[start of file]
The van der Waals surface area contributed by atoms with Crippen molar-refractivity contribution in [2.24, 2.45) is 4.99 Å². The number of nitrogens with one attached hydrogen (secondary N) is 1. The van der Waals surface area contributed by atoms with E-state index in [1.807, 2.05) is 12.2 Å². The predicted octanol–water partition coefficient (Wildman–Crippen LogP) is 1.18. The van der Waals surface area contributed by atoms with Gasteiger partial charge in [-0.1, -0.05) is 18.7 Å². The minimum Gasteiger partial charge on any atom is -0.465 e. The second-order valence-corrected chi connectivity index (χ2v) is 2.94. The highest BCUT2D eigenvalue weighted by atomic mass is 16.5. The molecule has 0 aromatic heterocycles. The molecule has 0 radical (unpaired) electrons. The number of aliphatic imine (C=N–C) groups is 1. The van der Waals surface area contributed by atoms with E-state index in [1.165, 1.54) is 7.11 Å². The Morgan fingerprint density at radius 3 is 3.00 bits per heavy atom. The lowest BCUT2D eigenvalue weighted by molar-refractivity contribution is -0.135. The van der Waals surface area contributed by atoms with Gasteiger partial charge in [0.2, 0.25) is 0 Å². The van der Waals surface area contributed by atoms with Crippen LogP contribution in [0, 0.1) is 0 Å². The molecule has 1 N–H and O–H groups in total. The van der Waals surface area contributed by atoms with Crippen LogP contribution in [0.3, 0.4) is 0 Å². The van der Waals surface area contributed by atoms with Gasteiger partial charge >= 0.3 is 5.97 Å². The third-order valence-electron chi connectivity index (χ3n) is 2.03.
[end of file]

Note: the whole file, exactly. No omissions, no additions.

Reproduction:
The van der Waals surface area contributed by atoms with Crippen molar-refractivity contribution in [2.24, 2.45) is 4.99 Å². The number of nitrogens with one attached hydrogen (secondary N) is 1. The van der Waals surface area contributed by atoms with E-state index in [1.807, 2.05) is 12.2 Å². The predicted octanol–water partition coefficient (Wildman–Crippen LogP) is 1.18. The van der Waals surface area contributed by atoms with Gasteiger partial charge in [-0.1, -0.05) is 18.7 Å². The minimum Gasteiger partial charge on any atom is -0.465 e. The second-order valence-corrected chi connectivity index (χ2v) is 2.94. The highest BCUT2D eigenvalue weighted by atomic mass is 16.5. The molecule has 0 aromatic heterocycles. The molecule has 0 radical (unpaired) electrons. The number of aliphatic imine (C=N–C) groups is 1. The van der Waals surface area contributed by atoms with E-state index in [1.165, 1.54) is 7.11 Å². The Morgan fingerprint density at radius 3 is 3.00 bits per heavy atom. The lowest BCUT2D eigenvalue weighted by molar-refractivity contribution is -0.135. The van der Waals surface area contributed by atoms with Gasteiger partial charge in [0.2, 0.25) is 0 Å². The van der Waals surface area contributed by atoms with Crippen LogP contribution in [0, 0.1) is 0 Å². The molecule has 1 N–H and O–H groups in total. The van der Waals surface area contributed by atoms with Crippen LogP contribution in [0.3, 0.4) is 0 Å². The van der Waals surface area contributed by atoms with Gasteiger partial charge >= 0.3 is 5.97 Å². The third-order valence-electron chi connectivity index (χ3n) is 2.03.